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No Work, No Food!

Sermons on the Second Readings
Series III, Cycle C
Whoever does not work should not eat!
-- 2 Thessalonians 3:10 (NLT)

Wow! Kind of takes your breath away, doesn't it? Not a lot of ambiguity in that rule. "You don't work, you don't eat." For a religion based on grace, it seems a bit unyielding.

You would expect that rule in our ever-productive society. After all, it seems that our worth is determined by how much we can produce. Therefore, we judge others on how much (or how little) they are contributing. But is this really the way we ought to proceed in our faith? Should productivity be the measure by which we decide whether or not a person is deserving of food?

I grew up in a family that could not stand idle time. They originated the saying, "Don't just sit there -- do something!" It was most apparent when one of us got the flu. When one of us got sick, we were handed a sleeve of saltine crackers and a liter of Seven-Up and sent to our rooms until we could become a productive member of society once again! (Okay, that is a bit of an exaggeration but you get the point. Thankfully, they still fed us during bed rest even if we did not work.) I understand a high work ethic.

When I read these strong words from Paul in 2 Thessalonians, I contrast it to the parable told by Jesus in Matthew 20:1-15 where day laborers went into the marketplace at dawn and the owners of the vineyards would go and hire as many workers as they needed. The going wage for one day of work was one denarius.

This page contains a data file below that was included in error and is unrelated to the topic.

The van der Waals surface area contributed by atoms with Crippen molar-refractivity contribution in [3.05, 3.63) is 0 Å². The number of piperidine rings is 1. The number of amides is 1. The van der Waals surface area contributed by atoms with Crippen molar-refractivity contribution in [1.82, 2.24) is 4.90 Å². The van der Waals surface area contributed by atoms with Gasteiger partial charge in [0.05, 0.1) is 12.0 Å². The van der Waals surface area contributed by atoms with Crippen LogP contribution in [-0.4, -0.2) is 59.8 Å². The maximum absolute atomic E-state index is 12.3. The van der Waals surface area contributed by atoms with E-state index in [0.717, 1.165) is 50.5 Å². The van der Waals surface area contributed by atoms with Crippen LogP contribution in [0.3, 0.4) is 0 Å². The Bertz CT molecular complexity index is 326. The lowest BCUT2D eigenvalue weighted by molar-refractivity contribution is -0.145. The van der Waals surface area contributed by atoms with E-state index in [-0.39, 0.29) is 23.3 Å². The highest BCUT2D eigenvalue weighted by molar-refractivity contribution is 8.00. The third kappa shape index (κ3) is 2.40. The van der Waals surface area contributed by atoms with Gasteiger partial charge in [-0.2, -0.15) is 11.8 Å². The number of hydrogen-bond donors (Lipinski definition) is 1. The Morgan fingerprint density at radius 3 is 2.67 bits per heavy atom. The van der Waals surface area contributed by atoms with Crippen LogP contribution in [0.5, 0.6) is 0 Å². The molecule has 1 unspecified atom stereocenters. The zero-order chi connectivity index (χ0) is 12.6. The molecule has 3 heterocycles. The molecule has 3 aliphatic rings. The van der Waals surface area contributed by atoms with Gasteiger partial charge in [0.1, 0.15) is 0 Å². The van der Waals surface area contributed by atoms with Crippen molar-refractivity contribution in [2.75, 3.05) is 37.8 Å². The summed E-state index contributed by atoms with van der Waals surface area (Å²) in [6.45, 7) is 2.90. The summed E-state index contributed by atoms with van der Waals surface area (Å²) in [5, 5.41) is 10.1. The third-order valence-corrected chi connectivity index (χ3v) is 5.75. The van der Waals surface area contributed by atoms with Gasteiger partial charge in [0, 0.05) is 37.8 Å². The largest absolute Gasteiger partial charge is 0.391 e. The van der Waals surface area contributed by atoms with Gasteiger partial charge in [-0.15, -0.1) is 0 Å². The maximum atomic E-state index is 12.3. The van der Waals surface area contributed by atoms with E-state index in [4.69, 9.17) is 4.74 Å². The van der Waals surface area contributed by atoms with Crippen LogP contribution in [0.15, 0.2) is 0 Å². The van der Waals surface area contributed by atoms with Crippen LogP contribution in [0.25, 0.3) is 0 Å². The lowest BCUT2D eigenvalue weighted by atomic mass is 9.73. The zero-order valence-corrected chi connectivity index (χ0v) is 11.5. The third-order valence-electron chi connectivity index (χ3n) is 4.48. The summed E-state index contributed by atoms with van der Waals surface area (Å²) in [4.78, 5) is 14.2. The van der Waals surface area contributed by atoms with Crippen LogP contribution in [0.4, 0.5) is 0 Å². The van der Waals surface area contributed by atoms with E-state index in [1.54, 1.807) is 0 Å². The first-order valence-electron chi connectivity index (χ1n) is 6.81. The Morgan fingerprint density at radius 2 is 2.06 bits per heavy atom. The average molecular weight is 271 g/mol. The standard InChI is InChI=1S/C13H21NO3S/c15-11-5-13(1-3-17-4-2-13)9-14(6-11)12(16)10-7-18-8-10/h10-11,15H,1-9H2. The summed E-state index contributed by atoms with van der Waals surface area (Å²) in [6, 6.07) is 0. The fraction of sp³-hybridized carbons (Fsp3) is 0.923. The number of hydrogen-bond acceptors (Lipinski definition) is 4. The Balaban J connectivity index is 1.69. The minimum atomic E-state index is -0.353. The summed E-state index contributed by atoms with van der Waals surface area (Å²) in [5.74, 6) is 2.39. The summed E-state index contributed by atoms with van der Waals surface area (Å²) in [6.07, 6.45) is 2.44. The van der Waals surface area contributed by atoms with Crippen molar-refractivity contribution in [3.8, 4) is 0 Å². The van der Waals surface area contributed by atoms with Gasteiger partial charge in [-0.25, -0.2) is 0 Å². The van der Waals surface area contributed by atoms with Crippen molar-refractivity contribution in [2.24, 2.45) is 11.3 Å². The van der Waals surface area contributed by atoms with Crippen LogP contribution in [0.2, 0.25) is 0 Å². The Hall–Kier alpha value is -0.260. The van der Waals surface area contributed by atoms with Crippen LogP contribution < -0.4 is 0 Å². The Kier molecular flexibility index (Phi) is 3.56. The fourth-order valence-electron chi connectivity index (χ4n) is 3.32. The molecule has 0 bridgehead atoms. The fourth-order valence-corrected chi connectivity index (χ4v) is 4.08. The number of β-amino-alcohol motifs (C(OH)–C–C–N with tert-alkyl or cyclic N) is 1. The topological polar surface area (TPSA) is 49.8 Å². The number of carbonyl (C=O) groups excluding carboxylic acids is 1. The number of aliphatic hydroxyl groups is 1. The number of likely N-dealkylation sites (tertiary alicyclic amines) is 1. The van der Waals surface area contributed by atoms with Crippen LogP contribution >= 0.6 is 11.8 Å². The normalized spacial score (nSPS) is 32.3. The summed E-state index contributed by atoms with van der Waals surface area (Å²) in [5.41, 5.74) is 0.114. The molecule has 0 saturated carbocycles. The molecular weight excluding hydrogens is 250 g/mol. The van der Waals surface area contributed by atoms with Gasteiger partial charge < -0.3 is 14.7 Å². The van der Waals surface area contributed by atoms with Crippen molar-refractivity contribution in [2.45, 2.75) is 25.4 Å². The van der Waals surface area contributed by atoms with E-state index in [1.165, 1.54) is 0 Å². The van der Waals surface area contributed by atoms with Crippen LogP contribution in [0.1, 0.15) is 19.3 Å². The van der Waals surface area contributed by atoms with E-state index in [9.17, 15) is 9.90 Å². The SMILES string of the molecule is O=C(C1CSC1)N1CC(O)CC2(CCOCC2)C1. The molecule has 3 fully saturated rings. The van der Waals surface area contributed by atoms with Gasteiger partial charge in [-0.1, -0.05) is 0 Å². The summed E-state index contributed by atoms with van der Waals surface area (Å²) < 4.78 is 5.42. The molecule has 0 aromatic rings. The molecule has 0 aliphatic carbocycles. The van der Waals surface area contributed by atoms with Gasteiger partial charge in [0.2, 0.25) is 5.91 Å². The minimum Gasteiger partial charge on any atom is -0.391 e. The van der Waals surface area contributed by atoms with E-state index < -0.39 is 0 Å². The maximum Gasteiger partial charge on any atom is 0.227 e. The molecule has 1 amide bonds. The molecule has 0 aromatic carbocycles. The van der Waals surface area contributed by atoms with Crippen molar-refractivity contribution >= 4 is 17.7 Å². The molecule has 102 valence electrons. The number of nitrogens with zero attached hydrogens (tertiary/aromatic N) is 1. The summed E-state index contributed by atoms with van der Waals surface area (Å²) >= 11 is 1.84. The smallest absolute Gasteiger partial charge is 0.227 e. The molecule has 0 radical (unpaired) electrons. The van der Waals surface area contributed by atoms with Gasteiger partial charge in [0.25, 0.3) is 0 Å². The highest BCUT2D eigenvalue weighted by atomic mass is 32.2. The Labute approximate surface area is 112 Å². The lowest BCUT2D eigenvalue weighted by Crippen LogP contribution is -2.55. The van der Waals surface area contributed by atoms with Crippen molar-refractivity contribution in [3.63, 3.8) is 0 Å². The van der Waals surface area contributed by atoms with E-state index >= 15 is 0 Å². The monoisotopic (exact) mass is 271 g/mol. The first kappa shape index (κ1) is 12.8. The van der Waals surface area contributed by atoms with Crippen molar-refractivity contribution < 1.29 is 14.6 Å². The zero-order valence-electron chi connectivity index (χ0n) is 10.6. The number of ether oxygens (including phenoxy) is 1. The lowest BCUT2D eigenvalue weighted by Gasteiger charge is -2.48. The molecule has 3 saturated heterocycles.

However, in the parable, one owner miscalculated the number of workers he needed. He returned to the marketplace four times: 9 a.m., noon, 3 p.m., and again at 5 p.m. just one hour before the whistle blew. Those who were hired at 9 a.m. expected the one denarius as payment. However, for those hired later in the day, all the owner said was, "I will pay you whatever is right." No contract. Just a promise.

Of course, you know how the story ends. They all line up after work for their paychecks. Beginning with the 5 p.m. workers, the owner pays everyone the same amount -- one denarius. When those who were hired at the crack of dawn made it to the front of the line, they expected something more in their paychecks, but were disappointed to find out that their full-day work amounted to the same paycheck as those Johnny-come-latelys who only worked for one hour.

Jesus' parable reminds us that in the kingdom of God, all are seen as equals. From those who were baptized as infants to the thief on the cross who made it through the gates at the eleventh hour, all are treated equally. Does that mean that we can sleep in late, grab a late brunch with a Belgian waffle topped with whipped cream and fresh strawberries, catch the afternoon show of Oprah, and then around 5 p.m. show up for an hour of work?

You can hear from those who bore the heat of the full day cry out, "Unfair!" You can't give everyone the same pay. You can't give everyone the same grade. The whole class cannot be valedictorians. The entire team cannot be the captain. The entire business cannot be owners. Life is full of comparisons, some are higher, some are lower. It just goes against everything we do and believe to make all the workers equal. They grumble, "He made the ones who worked only for a few hours equal to those who bore the burden of the entire day."

Here is where the confusion lies -- equality.